Valdosta Daily Times

Top News

December 2, 2012

House and Senate sit on tax bills the other passed

WASHINGTON — It may not sound like it from the rhetoric, but both the House and Senate already have passed separate bills to delay big tax increases awaiting nearly every taxpayer next year if Congress and the White House can’t agree on a plan to avert the “fiscal cliff.”

The Democratic-controlled Senate passed a bill in July that would extend many of the expiring George W. Bush-era tax cuts for middle-income families, while letting taxes go up for individuals who make more than $200,000 and married couples making more than $250,000.

The Republican-led House passed a bill in August that would extend the tax cuts for just about everyone.

Republican leaders in Congress say they are willing to accept higher taxes on the wealthy, but only by reducing or eliminating credits, deductions and exemptions. They adamantly oppose higher tax rates, which Democratic leaders are demanding.

Leaders from each party said their bill should be the starting point for finding a solution in the next few weeks. Both bills would extend tax cuts through next year. The Senate bill would save taxpayers about $250 billion, according to congressional estimates. The House bill would save taxpayers about $400 billion.

A look at the specifics of each bill:

Tax Rates

Senate: Extends the Bush tax cuts for middle-and low-income families, while letting the top two income tax rates increase from 33 percent to 36 percent and from 35 percent to 39.6 percent. The 33 percent rate would be applied to income above $200,000 for individuals and $250,000 for married couples filing jointly. The top tax rate is applied to incomes above about $390,000.

House: Extends all the Bush tax rates through 2013, for wealthy, middle-income and low-income families.

———

Investment Income

Senate: Raises the top tax rate on capital gains and qualified dividends from 15 percent to 20 percent.

House: Keeps the top tax rate on capital gains and qualified dividends at 15 percent.

———

Payroll Tax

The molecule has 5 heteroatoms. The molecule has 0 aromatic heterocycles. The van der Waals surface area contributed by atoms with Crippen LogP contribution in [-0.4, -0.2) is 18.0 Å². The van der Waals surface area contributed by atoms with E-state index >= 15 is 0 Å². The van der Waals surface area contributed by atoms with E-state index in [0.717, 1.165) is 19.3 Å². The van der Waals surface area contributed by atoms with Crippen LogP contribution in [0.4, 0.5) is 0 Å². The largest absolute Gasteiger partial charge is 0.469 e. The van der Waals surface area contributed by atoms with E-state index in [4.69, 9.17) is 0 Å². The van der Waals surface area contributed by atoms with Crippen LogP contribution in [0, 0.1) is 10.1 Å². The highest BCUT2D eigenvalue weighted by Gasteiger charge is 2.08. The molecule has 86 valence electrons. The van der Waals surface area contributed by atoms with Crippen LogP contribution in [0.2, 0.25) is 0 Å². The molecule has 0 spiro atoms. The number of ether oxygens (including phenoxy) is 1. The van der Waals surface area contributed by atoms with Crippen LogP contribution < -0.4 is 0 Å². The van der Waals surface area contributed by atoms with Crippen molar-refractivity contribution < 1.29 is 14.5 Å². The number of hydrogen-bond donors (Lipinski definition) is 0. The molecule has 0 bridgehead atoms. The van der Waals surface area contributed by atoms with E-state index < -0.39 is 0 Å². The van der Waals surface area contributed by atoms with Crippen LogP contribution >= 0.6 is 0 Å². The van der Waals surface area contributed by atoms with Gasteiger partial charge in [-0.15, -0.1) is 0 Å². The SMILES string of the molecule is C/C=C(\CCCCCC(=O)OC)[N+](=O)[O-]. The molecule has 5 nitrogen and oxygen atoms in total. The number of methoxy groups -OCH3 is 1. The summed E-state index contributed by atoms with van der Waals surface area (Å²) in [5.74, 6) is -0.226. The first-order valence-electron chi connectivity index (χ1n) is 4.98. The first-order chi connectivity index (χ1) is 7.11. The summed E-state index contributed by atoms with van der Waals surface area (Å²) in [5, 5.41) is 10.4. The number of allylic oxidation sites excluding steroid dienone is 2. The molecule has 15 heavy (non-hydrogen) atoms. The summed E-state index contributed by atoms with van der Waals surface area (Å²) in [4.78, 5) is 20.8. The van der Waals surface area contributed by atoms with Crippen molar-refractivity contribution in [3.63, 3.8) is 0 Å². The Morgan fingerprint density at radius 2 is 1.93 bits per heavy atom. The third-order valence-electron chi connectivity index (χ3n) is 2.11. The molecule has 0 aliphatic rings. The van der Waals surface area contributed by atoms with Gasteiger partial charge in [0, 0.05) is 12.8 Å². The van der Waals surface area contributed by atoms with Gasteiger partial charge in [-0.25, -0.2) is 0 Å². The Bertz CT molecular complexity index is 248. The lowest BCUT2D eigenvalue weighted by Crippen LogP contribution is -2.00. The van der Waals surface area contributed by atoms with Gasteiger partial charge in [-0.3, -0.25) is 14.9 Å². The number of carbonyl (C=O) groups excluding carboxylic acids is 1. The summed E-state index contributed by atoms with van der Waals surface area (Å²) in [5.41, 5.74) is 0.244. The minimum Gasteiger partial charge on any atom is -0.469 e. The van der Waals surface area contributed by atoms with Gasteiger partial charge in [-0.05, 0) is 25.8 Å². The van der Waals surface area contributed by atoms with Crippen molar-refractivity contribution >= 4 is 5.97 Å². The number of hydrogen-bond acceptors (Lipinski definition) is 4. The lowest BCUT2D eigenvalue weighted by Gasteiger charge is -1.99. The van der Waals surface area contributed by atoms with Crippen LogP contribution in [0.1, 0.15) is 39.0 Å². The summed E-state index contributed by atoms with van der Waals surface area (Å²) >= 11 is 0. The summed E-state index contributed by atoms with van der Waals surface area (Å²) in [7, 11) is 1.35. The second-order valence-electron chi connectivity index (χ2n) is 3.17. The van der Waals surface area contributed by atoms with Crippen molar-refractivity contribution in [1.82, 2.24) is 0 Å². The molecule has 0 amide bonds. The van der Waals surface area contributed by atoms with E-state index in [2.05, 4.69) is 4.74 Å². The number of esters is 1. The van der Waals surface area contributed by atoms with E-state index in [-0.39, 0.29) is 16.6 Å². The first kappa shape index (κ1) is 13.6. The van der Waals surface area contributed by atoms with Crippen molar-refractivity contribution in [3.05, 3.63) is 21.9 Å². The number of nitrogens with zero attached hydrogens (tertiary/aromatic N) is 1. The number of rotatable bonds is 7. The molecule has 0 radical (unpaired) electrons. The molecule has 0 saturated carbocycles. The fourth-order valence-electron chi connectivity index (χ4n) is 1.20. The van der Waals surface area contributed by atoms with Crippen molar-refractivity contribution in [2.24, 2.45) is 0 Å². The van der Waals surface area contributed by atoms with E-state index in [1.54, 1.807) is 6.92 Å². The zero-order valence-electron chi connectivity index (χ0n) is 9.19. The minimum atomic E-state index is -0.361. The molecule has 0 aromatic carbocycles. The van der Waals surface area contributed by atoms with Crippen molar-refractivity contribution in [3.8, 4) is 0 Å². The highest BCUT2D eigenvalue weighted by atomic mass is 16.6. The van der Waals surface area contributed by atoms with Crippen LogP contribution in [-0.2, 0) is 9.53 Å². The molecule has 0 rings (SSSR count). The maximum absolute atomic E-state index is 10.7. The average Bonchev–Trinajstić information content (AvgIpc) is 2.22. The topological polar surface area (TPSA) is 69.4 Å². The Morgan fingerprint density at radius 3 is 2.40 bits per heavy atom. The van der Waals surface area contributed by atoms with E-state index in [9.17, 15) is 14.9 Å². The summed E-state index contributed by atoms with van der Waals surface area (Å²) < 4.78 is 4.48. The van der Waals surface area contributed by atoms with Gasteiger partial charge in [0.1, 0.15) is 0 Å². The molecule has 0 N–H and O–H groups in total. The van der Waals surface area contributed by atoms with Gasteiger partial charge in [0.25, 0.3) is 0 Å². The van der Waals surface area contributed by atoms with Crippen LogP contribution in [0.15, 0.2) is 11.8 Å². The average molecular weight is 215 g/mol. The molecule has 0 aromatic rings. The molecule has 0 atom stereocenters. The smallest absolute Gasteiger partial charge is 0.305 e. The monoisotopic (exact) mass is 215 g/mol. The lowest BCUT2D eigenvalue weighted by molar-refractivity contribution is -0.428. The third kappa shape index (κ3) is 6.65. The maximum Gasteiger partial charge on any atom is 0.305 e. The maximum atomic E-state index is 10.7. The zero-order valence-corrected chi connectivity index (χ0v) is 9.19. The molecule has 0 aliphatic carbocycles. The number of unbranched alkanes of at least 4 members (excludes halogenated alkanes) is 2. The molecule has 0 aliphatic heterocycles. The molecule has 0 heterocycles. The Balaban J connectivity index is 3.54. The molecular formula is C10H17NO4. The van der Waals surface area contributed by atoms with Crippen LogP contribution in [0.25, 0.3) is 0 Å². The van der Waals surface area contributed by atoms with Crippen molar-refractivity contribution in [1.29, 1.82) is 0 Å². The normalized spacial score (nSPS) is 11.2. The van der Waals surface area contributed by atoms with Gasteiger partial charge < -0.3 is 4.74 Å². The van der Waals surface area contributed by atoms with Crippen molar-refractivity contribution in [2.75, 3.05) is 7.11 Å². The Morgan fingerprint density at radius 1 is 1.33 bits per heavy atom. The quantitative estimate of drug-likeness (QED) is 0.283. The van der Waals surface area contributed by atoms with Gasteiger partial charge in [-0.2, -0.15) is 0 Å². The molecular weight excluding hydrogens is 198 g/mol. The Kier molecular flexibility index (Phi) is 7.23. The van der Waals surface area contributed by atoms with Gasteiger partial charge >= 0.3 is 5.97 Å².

Neither bill addressed the payroll tax cut, which reduced the Social Security payroll tax paid by workers from 6.2 percent to 4.2 percent in 2011 and 2012. If the tax cut expires, a typical worker making $50,000 in wages would get a $1,000 tax increase next year.

———

Estate Taxes

Senate: Does not address the estate tax, allowing the top rate to increase from 35 percent to 55 percent. Currently, the first $5.1 million of an estate is exempt from the federal estate tax; the exemption rises to $10.2 million for married couples. If the tax cut expires, the exemption would be reduced to $1 million for individuals and $2 million for couples.

House: Extends the top rate of 35 percent through 2013, with the larger exemption.

———

Child Tax Credit

Both bills extend the $1,000-per-child tax credit through 2013. If Congress does not act, the tax credit is scheduled to revert to $500 per child next year.

Senate: Extends a 2009 provision that makes the child tax credit available to more families that don’t make enough money to owe federal income taxes.

———

Earned Income Tax Credit:

Both bills extend a more generous credit first enacted under Bush. The EITC provides tax credits to low-income families based on their income and number of children. The credits are available as payments to many families that don’t make enough money to owe federal income taxes.

Senate: Extends a 2009 provision that makes the credit more generous for families with three or more children.

———

Education tax breaks

Both bills extend more generous tax deductions for interest on student loans and exemptions for employer-provided educational assistance.

Senate: Extends a tax credit of up to $2,500 a year for college costs, first enacted in 2009.

———

Alternative Minimum Tax